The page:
Renowned aerospace engineer Burt Rutan’s first homebuilt aircraft design was the VariViggen inspired by the Saab 37 Viggen jet fighter. He started designing the aircraft in 1963 while he attended Cal Poly. The design utilizes a delta wing, a small forward wing called a canard, and was among the first aircraft to utilize winglets at the end of the delta wings to increase efficiency.
In 1968 Rutan began building the aircraft in his garage, constructing it out of wood, fiberglass, and aluminum. The VariViggen’s first flight was in April 1972. The Rutan Aircraft Factory sold over 600 plans of this aircraft to customers. Due to the complexity of construction only around 12 ever flew, however it did lead to Rutan’s wildly popular VariEze and Long-EZ designs (see suspended aircraft above the Bumblebee).
This VariViggen was built by Ken E. Winter in Tulsa, OK in 1978 with the inaugural flight in July 1982. Charles B. Spinelli, who helped build the aircraft, acquired it from the Winter family after Winter’s death in 1991. Throughout the years Spinelli upgraded this aircraft by installing an autopilot system and made it semi-autonomous with fly-by-wire capabilities.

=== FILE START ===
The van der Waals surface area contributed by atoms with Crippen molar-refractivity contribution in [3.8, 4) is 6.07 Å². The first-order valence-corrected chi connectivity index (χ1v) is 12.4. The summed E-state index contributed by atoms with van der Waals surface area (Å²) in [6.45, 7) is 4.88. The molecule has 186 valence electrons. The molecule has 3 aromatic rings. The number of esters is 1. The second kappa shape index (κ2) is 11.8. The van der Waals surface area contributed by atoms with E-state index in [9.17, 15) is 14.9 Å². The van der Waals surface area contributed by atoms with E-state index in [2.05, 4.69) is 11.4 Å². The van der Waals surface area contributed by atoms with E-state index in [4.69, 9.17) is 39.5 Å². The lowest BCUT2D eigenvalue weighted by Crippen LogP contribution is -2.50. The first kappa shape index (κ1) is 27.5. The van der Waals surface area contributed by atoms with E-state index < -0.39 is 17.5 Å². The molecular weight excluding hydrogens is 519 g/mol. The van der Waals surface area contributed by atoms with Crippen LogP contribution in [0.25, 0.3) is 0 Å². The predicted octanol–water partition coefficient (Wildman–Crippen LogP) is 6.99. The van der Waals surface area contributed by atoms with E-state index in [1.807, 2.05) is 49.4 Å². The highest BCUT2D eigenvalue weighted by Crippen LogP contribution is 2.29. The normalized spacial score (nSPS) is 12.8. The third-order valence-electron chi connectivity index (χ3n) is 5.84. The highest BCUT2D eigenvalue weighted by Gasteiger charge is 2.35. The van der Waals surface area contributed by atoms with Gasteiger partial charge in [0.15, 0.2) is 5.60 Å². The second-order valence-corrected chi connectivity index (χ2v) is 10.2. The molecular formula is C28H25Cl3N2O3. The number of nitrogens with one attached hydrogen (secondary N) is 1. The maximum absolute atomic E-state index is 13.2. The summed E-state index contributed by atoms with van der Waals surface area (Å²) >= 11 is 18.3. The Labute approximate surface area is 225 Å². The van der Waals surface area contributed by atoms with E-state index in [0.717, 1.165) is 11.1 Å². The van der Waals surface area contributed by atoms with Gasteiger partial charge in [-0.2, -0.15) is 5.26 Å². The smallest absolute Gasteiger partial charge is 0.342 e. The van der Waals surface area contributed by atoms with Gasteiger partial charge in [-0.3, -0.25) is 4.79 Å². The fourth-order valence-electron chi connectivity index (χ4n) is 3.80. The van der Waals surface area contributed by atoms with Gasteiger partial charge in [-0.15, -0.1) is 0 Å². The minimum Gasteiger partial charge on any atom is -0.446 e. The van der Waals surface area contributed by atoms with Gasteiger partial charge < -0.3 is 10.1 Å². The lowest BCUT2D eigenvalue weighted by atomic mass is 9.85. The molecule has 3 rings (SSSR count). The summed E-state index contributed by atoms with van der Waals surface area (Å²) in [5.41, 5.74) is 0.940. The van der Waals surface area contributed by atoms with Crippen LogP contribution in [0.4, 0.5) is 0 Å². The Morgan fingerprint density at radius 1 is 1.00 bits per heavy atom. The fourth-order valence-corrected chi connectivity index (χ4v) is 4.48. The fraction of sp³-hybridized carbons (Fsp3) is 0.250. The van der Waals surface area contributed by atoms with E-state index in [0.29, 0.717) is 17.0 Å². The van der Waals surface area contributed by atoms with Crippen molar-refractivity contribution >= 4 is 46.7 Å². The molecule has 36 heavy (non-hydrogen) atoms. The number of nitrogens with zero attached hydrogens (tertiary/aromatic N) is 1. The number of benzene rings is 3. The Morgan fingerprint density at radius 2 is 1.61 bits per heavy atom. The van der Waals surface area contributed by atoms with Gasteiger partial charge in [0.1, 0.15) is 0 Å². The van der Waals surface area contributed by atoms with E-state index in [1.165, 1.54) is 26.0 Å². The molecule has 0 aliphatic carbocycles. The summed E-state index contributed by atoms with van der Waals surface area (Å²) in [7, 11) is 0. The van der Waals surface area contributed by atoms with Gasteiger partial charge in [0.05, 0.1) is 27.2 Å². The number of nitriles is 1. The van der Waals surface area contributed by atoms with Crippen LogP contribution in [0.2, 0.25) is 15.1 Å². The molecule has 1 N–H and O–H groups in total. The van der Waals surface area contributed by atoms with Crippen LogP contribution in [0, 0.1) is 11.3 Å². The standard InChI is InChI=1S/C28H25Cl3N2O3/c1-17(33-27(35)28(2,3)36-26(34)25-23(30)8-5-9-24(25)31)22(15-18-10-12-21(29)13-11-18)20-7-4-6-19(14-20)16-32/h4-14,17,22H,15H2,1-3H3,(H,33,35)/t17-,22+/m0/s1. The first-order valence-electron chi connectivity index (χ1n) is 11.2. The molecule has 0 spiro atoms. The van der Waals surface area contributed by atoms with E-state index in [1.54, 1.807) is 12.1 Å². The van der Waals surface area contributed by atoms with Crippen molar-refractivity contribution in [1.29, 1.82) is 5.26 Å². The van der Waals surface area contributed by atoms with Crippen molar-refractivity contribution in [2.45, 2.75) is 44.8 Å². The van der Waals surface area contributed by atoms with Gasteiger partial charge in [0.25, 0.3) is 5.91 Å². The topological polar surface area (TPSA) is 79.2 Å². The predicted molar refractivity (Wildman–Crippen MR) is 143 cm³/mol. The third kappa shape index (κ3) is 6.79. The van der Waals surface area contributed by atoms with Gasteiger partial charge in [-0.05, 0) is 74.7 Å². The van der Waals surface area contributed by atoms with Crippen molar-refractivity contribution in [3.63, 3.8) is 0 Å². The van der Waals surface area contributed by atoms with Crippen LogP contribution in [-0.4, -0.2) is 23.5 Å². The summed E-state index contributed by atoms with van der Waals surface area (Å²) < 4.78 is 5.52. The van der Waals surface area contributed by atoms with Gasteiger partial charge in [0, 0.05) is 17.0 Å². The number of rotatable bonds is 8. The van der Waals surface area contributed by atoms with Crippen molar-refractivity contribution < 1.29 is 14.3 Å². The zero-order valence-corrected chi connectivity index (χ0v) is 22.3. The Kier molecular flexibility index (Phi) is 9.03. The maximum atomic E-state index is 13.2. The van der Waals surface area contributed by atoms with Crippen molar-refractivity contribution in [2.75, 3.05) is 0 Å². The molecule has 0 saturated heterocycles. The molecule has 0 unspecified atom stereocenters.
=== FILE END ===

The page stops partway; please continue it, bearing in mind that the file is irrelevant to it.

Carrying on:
N31WW was also used in flight research. In 2003 the aircraft was instrumented to operate as a Surrogate Unmanned Aerial Vehicle in support of a U.S. Army funded program to detect chemical and biological weapons. From 2004-2010 it was utilized in the development of an air safety technology called SAFE that, during in in-flight emergency, determines available emergency landing sites, computes an energy managed trajectory, and assists in landing the aircraft.
N31WW continuously flew, logging more than 1100 hours. In December 2020 Charles B. Spinelli donated N31WW to the Pima Air & Space Museum.
Charles B. Spinelli, Phoenix, Arizona, 2020
Model 32 VariViggen SP
Pima Air & Space Museum
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